A slow or clogged bathroom sink is almost always caused by accumulated hair in the drain. There are two ways to fix that clogged drain. The first way is easy, using few tools. The other way is hard. Are you lucky today? Let's find out.
Remove the pop-up plunger. (Some styles may require that you withdraw the horizontal pop-up bar in order to lift out the plunger.) Check the flat blades on the plunger. If there is a large accumulation of hair and debris on the blades, clean them off.
Before you replace the plunger, shine a light down the drain from the top of the drain pop-up flange. You can see if there is an accumulation of hair in the pop-up assembly that is further causing the clogged bathroom sink.
If there is, try to hook it out from the top, or drop the “J” bend of the p-trap. Push any debris out of the open tail piece. Now reassemble the parts and try the drain again. If it is now clear, that was easy.
All that is left to do is set the pop-up in the closed position and fill the bowl of the fixture with tap water to the overflow. That is so you can check the water-tightness of the pop-up and drain joints.
Let the water out of the fixture while watching the piping below. If all is dry, you're done. Yes, you were lucky... fixing your clogged bathroom sink was easy! Bask in the glory of a job well done!
If you're still reading, I guess that the cause of the slow drain wasn't at the plunger or wrapped around the horizontal pop-up bar after all. You weren't lucky... you'll have to get out the drain snake.
there is good news- the hair plug is usually just past the trap arm a
few inches into the drain at the sanitary tee. Before you begin the
section where I have you working in that little cabinet, (or where a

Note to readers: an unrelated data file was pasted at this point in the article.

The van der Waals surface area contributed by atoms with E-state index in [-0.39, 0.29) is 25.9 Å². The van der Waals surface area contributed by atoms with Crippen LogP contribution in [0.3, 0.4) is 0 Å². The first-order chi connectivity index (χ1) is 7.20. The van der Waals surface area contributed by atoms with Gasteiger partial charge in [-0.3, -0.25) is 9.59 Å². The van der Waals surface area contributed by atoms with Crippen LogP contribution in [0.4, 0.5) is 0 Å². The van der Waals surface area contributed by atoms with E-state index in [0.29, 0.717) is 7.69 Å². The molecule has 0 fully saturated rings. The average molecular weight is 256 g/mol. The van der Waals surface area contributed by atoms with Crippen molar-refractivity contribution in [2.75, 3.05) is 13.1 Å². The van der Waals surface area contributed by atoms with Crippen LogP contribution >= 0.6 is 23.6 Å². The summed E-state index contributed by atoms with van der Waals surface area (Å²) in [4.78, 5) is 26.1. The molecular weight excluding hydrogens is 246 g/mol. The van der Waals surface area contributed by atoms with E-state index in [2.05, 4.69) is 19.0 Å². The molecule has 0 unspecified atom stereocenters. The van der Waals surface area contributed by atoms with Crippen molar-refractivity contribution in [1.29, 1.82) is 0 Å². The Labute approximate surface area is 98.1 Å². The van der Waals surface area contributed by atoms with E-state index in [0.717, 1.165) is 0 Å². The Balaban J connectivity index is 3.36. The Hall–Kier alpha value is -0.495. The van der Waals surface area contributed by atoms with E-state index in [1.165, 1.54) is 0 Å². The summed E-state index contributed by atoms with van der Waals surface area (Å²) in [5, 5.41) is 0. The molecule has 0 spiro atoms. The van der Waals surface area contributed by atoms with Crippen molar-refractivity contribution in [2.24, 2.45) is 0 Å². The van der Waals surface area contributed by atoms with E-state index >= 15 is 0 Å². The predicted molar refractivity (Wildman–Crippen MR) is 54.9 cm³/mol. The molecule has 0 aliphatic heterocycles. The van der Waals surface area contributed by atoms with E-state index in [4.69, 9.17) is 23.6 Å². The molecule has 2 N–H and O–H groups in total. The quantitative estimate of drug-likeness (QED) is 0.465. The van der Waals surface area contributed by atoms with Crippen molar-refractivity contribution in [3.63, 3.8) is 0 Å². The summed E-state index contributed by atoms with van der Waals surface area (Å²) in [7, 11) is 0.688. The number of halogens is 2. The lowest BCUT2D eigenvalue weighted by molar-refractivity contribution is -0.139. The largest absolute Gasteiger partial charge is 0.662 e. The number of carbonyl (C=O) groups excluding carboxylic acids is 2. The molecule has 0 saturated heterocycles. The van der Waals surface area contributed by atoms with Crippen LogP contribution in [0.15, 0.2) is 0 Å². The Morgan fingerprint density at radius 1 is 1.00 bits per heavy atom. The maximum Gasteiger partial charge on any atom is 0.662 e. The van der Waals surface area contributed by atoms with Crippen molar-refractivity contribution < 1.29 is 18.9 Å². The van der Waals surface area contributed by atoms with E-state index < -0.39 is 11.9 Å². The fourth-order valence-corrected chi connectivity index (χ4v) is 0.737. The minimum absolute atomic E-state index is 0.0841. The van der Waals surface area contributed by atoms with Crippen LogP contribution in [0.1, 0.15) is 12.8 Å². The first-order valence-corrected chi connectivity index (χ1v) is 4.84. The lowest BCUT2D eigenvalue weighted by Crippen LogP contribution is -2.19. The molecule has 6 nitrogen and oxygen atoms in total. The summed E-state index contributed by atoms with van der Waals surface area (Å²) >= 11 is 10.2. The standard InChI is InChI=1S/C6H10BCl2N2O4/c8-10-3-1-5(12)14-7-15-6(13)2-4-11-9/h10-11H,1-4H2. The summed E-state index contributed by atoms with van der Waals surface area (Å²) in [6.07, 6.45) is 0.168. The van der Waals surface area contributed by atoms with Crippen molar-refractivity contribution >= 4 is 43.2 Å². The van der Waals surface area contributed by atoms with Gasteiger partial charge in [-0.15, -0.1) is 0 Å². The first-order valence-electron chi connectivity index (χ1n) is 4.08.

pedestal is in your way), there may be a short-cut available to you.
Sometimes you can snake a clogged bathroom sink, or bathtub from the roof IF the drain in question is vented directly to the roof without any offsets. This may be the case when the fixture is on the highest floor, and alone on its side of the room, away from the toilet, so that it's vent doesn't join the toilet vent at mid wall. If the stars are aligned on this one the job can be a breeze. Please notice! I am not qualified to instruct you on roof and ladder protocol so for the record I am not telling you to get on a ladder or a roof!
Now where was I? Remove both sections of the P-trap, the J-bend and the trap-arm. If the trap-arm is not removable and is soldered to its brass trap adapter, that is a trap adapter (sometimes called a "sweat bushing”, or a lead drain. CAUTION: there is no threaded joint on a soldered lead pipe trap-arm. Go to trap adapter or lead pipe drains on this web site to continue.
Once the trap arm is removed you can see if your drain cable is going down the drain or up the vent. Run the cable end into the tee and down the drain about twelve to eighteen inches. Turn it so the open end of the cable head, if there is one, hooks into the drain obstruction.
Withdraw the cable either continuing to turn as before, or by just pulling straight out. If you've now removed the obstruction, replace all the parts and test the drain as above. (If no obstruction was removed you are officially unlucky today.)
Run the cable in again, this time either all the way in or until you think it has intersected with the drain of a well draining fixture, preferably the toilet.
Reassemble and test as above. If the drain is now clear, you have prevailed... well done. If not, reassemble the drain, put the tools away and clean up.
Don't get mad... you can't win 'em all. Trying to do it yourself is a good thing, but this time you need some outside help. It's time to call your trusted plumber to fix that stubborn clogged bathroom sink.
As long as I'm recommending that you call a plumber, if you're in the Portland Oregon metro area, you could call me! I'm Brian @ Brians Plumbing- 503-656-6192.